To the contrary, in accordance with the present invention no pockets or recesses are used, hence there are no pockets which can produce clogging or which permit bypassing of liquid upwardly past the piston lip. Rather, the pump assembly 10 provides for a positive mechanical opening of the discharge passageway near the conclusion of the dispensing stroke by providing the abutting shoulder 56 which mechanically serves to lift the lip mechanically to maintain communication between the pressure chamber and the spray orifice, thereby to conclude the dispensing cycle and to permit pressure to become equalized in the pressure chamber.
Thus, the assembly of this invention also tends to minimize movement of liquid upwardly between the piston and the valve body 26 which occurs with devices made in accordance with U.S. Pat. No. 3,463,093, thereby minimizing the depositing of materials contained in the liquid in the container which contribute to sticking, hence interference with effective use of the dispenser.
Accordingly, the pump assembly of this invention provides for positive, sure dispensing.
Not only is the pump assembly more consistently effective than other pumps, but it is also simpler to make. Constructions requiring pockets such as those disclosed in U.S. Pat. No. 3,463,093 require the use of special molding techniques and more complicated molds than those required to make the valve bodies of the present invention. Further, the positive mechanical opening of the discharge passageway permits greater tolerance in the parts and molds.
It will be apparent to those skilled in the art that modifications may be made in the structure of the illustrated preferred embodiment without departing from the spirit and scope of the present invention. Accordingly it is not intended that the invention herein shall be limited except in accordance with the claims.
Further objects, features and advantages of the present invention will appear from the following description and drawings of a presently preferred embodiment, of which
FIG. 1 is a cross-sectional view of a pump assembly of this invention as affixed to a container;
FIG. 2 is an enlarged fragmentary cross-sectional view of FIG. 1, in the upper non-dispensing or rest position;
FIG. 3 is an enlarged fragmentary cross-sectional view similar to FIG. 2, but in a lower dispensing position.
A number of products, such as window sprays, deodorants, starches, hand lotions, hair sprays and the like are available in dispensers of the pump type. A variety of pump dispensers are currently available, and a number of such devices are illustrated in U.S. Pat., such as U.S. Pat. Nos., 3,463,093, 3,680,790, 3,406,909, 3,796,375, 3,500,760, 3,774,849, 3,627,206 and 4,082,222.
One such device, of the type shown in U.S. Pat. No., 3,463,093 has met with substantial acceptance. However, the cost of its manufacture and the tendency of certain of its parts to become clogged and to stick as it is used have been drawbacks in its use on occasion.
Thus, there remains a need for improved pumps which are more effective and which minimize clogging and sticking, as well as pumps which are more efficiently and effectively manufactured. The pump of this invention provides a number of such advantages.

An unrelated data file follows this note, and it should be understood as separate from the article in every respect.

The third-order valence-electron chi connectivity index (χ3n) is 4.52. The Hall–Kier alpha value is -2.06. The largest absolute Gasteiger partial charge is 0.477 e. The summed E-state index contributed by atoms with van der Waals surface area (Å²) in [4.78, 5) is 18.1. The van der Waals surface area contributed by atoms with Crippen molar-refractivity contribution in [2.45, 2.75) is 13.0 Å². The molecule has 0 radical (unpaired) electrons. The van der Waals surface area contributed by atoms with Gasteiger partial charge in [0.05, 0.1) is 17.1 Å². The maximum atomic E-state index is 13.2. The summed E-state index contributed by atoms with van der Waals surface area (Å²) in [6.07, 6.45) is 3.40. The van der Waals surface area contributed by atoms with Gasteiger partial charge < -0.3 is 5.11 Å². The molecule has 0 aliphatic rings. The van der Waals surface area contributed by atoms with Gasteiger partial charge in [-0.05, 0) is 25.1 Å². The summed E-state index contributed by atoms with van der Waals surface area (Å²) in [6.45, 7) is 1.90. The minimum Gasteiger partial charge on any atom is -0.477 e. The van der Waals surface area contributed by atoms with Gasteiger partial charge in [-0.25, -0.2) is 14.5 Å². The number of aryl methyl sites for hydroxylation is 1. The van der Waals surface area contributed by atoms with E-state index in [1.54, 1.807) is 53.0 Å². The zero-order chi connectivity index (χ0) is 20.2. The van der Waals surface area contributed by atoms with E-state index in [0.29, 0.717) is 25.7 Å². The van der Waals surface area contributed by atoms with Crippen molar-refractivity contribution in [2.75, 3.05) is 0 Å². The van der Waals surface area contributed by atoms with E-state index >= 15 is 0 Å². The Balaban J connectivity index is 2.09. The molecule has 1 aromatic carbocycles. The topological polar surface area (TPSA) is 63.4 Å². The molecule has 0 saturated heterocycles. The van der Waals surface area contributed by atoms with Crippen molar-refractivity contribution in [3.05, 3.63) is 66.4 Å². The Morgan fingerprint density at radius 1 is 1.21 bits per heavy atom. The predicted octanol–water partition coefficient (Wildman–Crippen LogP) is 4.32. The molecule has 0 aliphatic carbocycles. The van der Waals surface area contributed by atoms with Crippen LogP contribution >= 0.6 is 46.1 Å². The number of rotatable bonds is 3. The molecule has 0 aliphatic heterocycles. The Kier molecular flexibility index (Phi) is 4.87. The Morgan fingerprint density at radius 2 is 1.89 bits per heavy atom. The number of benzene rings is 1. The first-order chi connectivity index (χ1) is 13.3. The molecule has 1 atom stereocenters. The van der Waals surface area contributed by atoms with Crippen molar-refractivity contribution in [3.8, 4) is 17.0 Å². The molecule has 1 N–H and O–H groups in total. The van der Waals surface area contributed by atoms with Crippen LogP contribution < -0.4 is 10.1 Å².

This invention relates to an improved pump construction which minimizes the sticking and clogging which is sometimes characteristic of pumps, such as those made in accordance with U.S. Pat. No., 3,463,093.
In particular, it relates to a hand actuatable pump assembly adapted to be secured to the mouth of a container for dispensing material in the container. The pump assembly includes a closure securable to the container, an elongate stem defining an axially extending passageway and a spray button defining a spray orifice. The stem is slidably supported in a valve body which is secured to the closure. The valve body defines an interior pressure chamber adapted to contain material to be dispensed through the spray orifice.
In a first upper position, to which the stem is urged by a spring in the valve body, the stem passageway is closed off from communication with the valve body interior or pressure chamber by an elongate piston. The piston surrounds and seals against the stem above and below a laterally extending opening which communicates with the passageway. The piston also seals against the interior wall of the valve body to define the pressure chamber therebelow.
In use, as the stem and associated piston move downwardly, the hydraulic pressure developed forces material in the pressure chamber between the piston and stem, hence into the passageway and out the spray orifice. When the lower sealing lip of the piston engages an abutment, such as a shelf surface formed in the interior of the valve body, that tends to distort the piston and mechanically unseats the piston from its sealing engagement with the stem sufficiently to maintain the pressure chamber in communication with the passageway and spray orifice. No liquid passes between the piston and wall of the valve body. When the stem is released the spring and piston suitably restore the stem to its upper position and the pressure chamber is refilled via the unseating of a ball or check valve at the base of the valve body.